DIY Avocado Lip Scrub & Balm

Today’s recipe is a guest recipe by Elham Eghbali. Elham is a cosmetic chemist and founder of Polymorphy consulting and SkinChakra. She is an artisan soap manufacturer, a supplier of cosmetic ingredients, an industry consultant and formulator and a tutor for almost 20 years. She runs workshops and seminars in her small cosmetics laboratory in Bavaria, Germany and elsewhere in the world for a broad range of participants from industry formulators to DIY laywomen. Visit her blog at:  http://skinchakra.eu/blog/ or follow Elham on Facebook at www.facebook.com/skinchakra

I hope you’ve enjoyed the first lip scrub recipe.

This is a more elaborated recipe based on the same principle. Here we pack sugar in a solid matrix of butter. It is much easier to apply this balm & scrub and guess what, you can prepare it in advance and keep it for about 6 months, you can wrap it and make an excellent present for a friend.

The recipe has a melting temperature near body temperature, it means as you apply the scrub with a mild pressure over your lips the butter melts and leaves a very pleasant skin feel. You’ll feel the butter melting if you keep it for a long time in your hands, but don’t worry, if you don’t live in a hot country with an ambient temperature around 30 degrees, there is no need to keep the scrub in the fridge.

I keep this recipe fragrance free (no fragrance oil and no essential oil). I do love avocado oil’s inherent scent. If you prefer applying an essential oil, add it right before you’re going to pour the butter into the mould cavities. Add max 2 drops for 50 gr butter. You can add something from the citrus family (lime goes well with the green color) or ginger or cardamom essential oil.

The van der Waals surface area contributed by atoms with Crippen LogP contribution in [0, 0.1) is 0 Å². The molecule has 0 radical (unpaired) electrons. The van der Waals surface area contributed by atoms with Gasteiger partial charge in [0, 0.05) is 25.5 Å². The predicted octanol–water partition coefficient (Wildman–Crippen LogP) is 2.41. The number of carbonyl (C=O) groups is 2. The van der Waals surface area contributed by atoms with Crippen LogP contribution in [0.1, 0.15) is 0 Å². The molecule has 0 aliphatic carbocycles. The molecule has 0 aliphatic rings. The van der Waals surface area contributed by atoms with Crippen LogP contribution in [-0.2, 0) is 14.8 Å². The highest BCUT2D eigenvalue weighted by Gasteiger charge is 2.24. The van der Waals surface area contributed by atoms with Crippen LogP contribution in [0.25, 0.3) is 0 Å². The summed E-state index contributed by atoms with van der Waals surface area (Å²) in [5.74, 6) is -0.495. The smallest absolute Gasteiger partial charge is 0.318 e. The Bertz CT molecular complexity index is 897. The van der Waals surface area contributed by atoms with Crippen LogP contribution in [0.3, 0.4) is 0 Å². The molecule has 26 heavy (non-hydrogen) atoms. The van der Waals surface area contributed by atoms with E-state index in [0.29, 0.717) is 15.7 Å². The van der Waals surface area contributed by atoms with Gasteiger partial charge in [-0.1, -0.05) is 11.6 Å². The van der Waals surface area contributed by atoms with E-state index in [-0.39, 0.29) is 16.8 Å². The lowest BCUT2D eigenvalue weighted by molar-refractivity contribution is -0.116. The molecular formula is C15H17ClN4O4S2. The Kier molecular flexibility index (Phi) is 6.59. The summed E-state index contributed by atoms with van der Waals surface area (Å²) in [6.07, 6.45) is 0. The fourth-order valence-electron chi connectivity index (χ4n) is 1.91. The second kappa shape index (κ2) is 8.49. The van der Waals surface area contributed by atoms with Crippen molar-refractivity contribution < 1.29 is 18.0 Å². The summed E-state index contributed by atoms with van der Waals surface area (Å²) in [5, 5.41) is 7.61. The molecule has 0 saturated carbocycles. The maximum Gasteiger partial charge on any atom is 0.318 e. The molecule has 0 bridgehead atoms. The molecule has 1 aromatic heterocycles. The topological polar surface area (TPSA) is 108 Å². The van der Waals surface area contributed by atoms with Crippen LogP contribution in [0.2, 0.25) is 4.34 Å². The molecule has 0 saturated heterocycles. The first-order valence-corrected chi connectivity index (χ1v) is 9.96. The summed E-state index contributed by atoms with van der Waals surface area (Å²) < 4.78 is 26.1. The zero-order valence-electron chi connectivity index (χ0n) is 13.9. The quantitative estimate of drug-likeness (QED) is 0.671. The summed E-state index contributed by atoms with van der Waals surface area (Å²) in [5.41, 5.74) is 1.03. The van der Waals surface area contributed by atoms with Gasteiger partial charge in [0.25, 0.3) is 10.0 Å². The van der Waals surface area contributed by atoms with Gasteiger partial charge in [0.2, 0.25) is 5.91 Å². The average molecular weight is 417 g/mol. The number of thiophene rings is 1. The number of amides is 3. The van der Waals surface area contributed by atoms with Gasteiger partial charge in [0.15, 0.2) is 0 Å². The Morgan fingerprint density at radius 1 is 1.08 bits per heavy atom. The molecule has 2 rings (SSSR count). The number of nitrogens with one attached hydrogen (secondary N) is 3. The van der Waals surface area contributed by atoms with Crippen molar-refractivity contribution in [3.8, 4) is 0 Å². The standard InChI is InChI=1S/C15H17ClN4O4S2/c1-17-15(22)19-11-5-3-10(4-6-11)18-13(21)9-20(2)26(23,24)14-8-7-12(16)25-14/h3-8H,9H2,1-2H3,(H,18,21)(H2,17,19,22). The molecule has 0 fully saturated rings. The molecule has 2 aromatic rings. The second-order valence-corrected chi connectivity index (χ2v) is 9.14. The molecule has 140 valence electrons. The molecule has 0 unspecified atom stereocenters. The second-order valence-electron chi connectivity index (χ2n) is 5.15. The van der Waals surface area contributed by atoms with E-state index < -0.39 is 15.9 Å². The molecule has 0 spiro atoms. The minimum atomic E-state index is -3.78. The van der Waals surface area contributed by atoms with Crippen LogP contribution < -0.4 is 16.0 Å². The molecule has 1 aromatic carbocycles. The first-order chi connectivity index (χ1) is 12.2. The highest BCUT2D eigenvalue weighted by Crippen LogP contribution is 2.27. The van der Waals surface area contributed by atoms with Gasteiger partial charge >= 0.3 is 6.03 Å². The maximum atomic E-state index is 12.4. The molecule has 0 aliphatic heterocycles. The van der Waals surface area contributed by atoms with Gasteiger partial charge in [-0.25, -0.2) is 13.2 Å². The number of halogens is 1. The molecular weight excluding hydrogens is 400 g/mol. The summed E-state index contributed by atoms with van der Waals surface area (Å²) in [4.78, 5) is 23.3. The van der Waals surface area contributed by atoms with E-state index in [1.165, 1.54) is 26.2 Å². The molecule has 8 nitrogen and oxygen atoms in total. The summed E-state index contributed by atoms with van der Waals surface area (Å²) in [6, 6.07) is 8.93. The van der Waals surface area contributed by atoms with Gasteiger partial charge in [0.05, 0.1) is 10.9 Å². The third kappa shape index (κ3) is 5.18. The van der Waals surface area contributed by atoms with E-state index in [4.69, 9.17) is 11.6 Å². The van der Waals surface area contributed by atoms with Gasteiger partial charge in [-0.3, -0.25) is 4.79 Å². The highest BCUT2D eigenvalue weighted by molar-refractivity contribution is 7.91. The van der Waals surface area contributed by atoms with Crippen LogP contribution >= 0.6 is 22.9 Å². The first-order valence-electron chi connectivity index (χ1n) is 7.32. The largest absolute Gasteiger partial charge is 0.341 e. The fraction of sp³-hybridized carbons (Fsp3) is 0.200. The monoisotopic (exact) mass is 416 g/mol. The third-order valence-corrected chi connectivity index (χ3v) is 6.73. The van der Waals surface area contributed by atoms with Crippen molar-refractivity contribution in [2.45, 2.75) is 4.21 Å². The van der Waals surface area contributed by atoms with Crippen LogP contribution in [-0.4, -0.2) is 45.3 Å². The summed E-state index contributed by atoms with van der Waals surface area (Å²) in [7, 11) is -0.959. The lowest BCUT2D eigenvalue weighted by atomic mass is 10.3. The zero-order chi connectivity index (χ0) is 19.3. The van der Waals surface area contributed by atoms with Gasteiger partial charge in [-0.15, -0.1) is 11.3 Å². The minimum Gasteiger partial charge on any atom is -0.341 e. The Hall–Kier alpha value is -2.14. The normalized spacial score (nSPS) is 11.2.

Since the matrix is only consisting of oils and butters and we have no water in this recipe, there is no need to apply preservative (don’t you love the idea?), BUT be careful, sugar can absorb water, it may change the consistency and may deteriorate your beautiful lip scrub. Prepare the scrub in as small moulds as possible and wrap the balm/scrub after each application in a humidity safe wrap, specially if the ambient humidity is high where you live. Tocopherol (Vitamin E oil) is added to the recipe both for its skin care values and as an antioxidant to protect lips and to avoid rancidity of avocado oil.

Sugar has a higher density than butter and oils and there are two ways to prepare this recipe:

1- As you see in the photo, sugar is set down, it means we’ve filled sugar in the mould cavities, poured the melted mix over it, put the mould in the fridge and didn’t touch it any more till the butter hardened. In this way there is a lower part of the cavity (which after de-moulding would be the upper part) with sugar and the lower part without sugar. I love this technique because of the beautiful colour and texture contrast, and it means that you have both balm & scrub in one single product.

If you don’t like this technique try this one, you know it certainly from other scrubs that you’ve prepared:

2- Add the sugar to the melted butter and mix thoroughly. Pour the mix into cavities and put the mould in the fridge, after about 15-20 minutes and as the butter starts to harden, take the mould out of the fridge, blend the mixture in each cavity with a little spoon or spatula to remix sugar and butter and put the mould back in the fridge. You may need to repeat this step once more depending on the cavity size. With this technique you’ll have a rather uniform distribution of the sugar in the form.

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